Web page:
Approximate Nearest Neighbor Searches using the HNSW algorithm
Author JuliaNeighbors
15 Stars
Updated Last
7 Months Ago
Started In
October 2018


Approximate Nearest Neighbor Searches using the "Hierarchical Navigable Small World" (HNSW) algorithm as described in .


  • Written in Julia - no non-julian dependencies
  • Supports incremental index creation
  • Works with arbitrary distance functions
  • Is data-agnostic - can work with data of arbitrary types given a corresponding distance function

Creating an Index

An Index in this library is a struct of type HierarchicalNSW which can be constructed using:

hnsw = HierarchicalNSW(data; metric, M, efConstruction)
  • data: This is an AbstractVector of the data points to be used.
  • metric = Euclidean(): The metric to use for distance calculation. Any metric defined in Distances.jl should work as well as any type for which evaluate(::CustomMetric, x,y) is implemented.
  • M = 10: The maximum number of links per node on a level >1. Note that value highly influences recall depending on data.
  • M0 = 2M: The maximum number of links on the bottom layer (=1). Defaults to M0 = 2M.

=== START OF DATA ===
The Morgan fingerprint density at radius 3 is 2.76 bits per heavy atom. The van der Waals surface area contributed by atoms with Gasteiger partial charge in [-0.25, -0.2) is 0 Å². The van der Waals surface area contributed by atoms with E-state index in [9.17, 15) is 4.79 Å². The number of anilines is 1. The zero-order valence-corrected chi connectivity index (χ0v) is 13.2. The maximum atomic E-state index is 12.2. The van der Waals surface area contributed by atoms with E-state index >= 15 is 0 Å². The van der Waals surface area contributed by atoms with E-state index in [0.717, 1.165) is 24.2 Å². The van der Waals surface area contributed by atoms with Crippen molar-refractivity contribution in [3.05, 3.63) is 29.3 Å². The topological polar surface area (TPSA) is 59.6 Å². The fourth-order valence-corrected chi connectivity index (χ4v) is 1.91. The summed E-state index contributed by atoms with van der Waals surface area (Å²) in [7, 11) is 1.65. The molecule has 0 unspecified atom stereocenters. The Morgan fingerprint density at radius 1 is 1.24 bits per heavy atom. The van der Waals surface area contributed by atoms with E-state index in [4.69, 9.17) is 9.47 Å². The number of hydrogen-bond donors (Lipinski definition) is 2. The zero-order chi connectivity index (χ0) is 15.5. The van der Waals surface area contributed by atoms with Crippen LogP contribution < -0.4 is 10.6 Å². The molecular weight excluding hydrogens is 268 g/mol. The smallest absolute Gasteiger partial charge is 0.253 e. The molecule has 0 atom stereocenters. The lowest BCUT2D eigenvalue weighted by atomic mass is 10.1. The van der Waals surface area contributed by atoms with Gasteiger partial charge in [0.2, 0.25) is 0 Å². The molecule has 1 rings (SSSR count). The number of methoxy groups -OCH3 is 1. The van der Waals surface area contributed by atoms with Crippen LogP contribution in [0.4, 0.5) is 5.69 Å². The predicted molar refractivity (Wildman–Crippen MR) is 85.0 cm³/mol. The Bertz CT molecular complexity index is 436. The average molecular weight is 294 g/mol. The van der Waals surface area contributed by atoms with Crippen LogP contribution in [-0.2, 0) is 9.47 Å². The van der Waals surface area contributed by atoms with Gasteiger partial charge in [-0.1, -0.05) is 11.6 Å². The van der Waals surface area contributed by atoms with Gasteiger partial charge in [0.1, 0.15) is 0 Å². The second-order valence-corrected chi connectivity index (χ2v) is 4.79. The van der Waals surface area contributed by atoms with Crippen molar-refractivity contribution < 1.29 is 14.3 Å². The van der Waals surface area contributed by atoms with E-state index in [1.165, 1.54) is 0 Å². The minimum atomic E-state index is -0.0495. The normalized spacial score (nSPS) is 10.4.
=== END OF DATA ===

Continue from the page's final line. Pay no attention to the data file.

• efConstruction = 100: Maximum length of dynamic link lists during index creation. Low values may reduce recall but large values increase runtime of index creation.
  • ef = 10: Maximum length of dynamic link lists during search. May be changed afterwards using set_ef!(hnsw, value)
  • m_L = 1/log(M): Prefactor for random level generation.
  • max_elements = length(data): May be set to a larger value in case one wants to add elements to the structure after initial creation.

Once the HierarchicalNSW struct is initialized the search graph can be built by calling

add_to_graph!(hnsw [, indices])

which iteratively inserts all points from data into the graph. Optionally one may provide indices a subset of all the indices in data to partially to construct the graph.


Given an initialized HierarchicalNSW one can search for approximate nearest neighbors using

idxs, dists = knn_search(hnsw, query, k)

where query may either be a single point of type eltype(data) or a vector of such points.

A simple example:

using HNSW

dim = 10
num_elements = 10000
data = [rand(dim) for i=1:num_elements]

#Intialize HNSW struct
hnsw = HierarchicalNSW(data; efConstruction=100, M=16, ef=50)

#Add all data points into the graph
#Optionally pass a subset of the indices in data to partially construct the graph

# optionally with a progress notification:
# step = (num_elements) ÷ 100
# add_to_graph!(hnsw) do i
#   if iszero(i % step)
#     @info "Processed: $(i ÷ step)%"
#   end
# end

queries = [rand(dim) for i=1:1000]

k = 10
# Find k (approximate) nearest neighbors for each of the queries
idxs, dists = knn_search(hnsw, queries, k)


A multi-threaded version of this algorithm is available. To use it, checkout the branch multi-threaded and start the indexing with:

 add_to_graph!(hnsw; multithreading=true)

For multi-threaded searches add multithreading=true as a keyword argument to knn_search.

Used By Packages